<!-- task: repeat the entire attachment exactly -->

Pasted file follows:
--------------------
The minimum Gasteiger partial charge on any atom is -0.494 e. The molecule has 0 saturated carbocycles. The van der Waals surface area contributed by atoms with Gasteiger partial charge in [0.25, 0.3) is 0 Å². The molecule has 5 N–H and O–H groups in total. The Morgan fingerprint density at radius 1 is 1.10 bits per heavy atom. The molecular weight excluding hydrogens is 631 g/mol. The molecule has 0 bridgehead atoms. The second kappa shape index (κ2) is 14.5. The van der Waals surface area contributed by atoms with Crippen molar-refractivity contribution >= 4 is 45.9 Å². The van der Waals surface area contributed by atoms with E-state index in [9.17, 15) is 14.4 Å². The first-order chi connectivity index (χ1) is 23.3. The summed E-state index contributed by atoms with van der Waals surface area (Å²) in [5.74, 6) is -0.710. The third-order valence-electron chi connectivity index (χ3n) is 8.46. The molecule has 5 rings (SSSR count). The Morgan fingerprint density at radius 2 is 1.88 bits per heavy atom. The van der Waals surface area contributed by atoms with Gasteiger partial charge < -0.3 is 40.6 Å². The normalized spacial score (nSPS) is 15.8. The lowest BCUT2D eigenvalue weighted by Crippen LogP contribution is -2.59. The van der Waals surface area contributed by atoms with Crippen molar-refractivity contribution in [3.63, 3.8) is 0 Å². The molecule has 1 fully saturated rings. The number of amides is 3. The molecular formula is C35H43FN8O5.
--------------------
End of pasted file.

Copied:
The minimum Gasteiger partial charge on any atom is -0.494 e. The molecule has 0 saturated carbocycles. The van der Waals surface area contributed by atoms with Gasteiger partial charge in [0.25, 0.3) is 0 Å². The molecule has 5 N–H and O–H groups in total. The Morgan fingerprint density at radius 1 is 1.10 bits per heavy atom. The molecular weight excluding hydrogens is 631 g/mol. The molecule has 0 bridgehead atoms. The second kappa shape index (κ2) is 14.5. The van der Waals surface area contributed by atoms with Crippen molar-refractivity contribution >= 4 is 45.9 Å². The van der Waals surface area contributed by atoms with E-state index in [9.17, 15) is 14.4 Å². The first-order chi connectivity index (χ1) is 23.3. The summed E-state index contributed by atoms with van der Waals surface area (Å²) in [5.74, 6) is -0.710. The third-order valence-electron chi connectivity index (χ3n) is 8.46. The molecule has 5 rings (SSSR count). The Morgan fingerprint density at radius 2 is 1.88 bits per heavy atom. The van der Waals surface area contributed by atoms with Gasteiger partial charge < -0.3 is 40.6 Å². The normalized spacial score (nSPS) is 15.8. The lowest BCUT2D eigenvalue weighted by Crippen LogP contribution is -2.59. The van der Waals surface area contributed by atoms with Crippen molar-refractivity contribution in [3.63, 3.8) is 0 Å². The molecule has 1 fully saturated rings. The number of amides is 3. The molecular formula is C35H43FN8O5.